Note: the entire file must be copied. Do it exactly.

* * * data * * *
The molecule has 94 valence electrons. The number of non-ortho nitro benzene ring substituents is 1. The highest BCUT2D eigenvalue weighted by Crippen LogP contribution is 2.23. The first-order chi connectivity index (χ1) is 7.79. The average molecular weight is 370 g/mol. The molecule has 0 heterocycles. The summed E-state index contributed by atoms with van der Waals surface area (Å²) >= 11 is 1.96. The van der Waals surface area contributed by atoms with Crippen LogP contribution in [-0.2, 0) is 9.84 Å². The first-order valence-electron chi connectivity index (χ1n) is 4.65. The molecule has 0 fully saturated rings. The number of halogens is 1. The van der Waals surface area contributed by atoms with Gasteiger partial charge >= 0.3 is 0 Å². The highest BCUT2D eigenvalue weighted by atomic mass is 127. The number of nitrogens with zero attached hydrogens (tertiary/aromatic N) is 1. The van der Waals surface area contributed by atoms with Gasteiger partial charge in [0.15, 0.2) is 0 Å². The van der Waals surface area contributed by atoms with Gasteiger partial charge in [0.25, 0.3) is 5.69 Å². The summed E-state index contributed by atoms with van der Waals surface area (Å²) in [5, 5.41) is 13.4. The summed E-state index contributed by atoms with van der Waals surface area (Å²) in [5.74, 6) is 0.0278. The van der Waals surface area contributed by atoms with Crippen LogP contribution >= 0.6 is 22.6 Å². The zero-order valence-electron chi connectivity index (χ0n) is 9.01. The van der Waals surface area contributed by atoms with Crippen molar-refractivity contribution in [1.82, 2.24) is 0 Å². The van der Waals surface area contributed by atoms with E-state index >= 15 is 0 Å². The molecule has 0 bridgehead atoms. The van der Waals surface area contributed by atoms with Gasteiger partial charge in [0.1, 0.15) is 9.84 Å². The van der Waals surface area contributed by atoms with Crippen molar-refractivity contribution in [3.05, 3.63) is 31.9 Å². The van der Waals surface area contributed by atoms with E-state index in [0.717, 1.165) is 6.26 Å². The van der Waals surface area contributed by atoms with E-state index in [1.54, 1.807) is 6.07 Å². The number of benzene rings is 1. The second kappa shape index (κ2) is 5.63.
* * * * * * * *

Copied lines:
The molecule has 94 valence electrons. The number of non-ortho nitro benzene ring substituents is 1. The highest BCUT2D eigenvalue weighted by Crippen LogP contribution is 2.23. The first-order chi connectivity index (χ1) is 7.79. The average molecular weight is 370 g/mol. The molecule has 0 heterocycles. The summed E-state index contributed by atoms with van der Waals surface area (Å²) >= 11 is 1.96. The van der Waals surface area contributed by atoms with Crippen LogP contribution in [-0.2, 0) is 9.84 Å². The first-order valence-electron chi connectivity index (χ1n) is 4.65. The molecule has 0 fully saturated rings. The number of halogens is 1. The van der Waals surface area contributed by atoms with Gasteiger partial charge >= 0.3 is 0 Å². The highest BCUT2D eigenvalue weighted by atomic mass is 127. The number of nitrogens with zero attached hydrogens (tertiary/aromatic N) is 1. The van der Waals surface area contributed by atoms with Gasteiger partial charge in [0.15, 0.2) is 0 Å². The van der Waals surface area contributed by atoms with Gasteiger partial charge in [0.25, 0.3) is 5.69 Å². The summed E-state index contributed by atoms with van der Waals surface area (Å²) in [5, 5.41) is 13.4. The summed E-state index contributed by atoms with van der Waals surface area (Å²) in [5.74, 6) is 0.0278. The van der Waals surface area contributed by atoms with Crippen LogP contribution >= 0.6 is 22.6 Å². The zero-order valence-electron chi connectivity index (χ0n) is 9.01. The van der Waals surface area contributed by atoms with Crippen molar-refractivity contribution in [1.82, 2.24) is 0 Å². The van der Waals surface area contributed by atoms with E-state index >= 15 is 0 Å². The molecule has 0 bridgehead atoms. The van der Waals surface area contributed by atoms with Gasteiger partial charge in [0.1, 0.15) is 9.84 Å². The van der Waals surface area contributed by atoms with Crippen molar-refractivity contribution in [3.05, 3.63) is 31.9 Å². The van der Waals surface area contributed by atoms with E-state index in [0.717, 1.165) is 6.26 Å². The van der Waals surface area contributed by atoms with E-state index in [1.54, 1.807) is 6.07 Å². The number of benzene rings is 1. The second kappa shape index (κ2) is 5.63.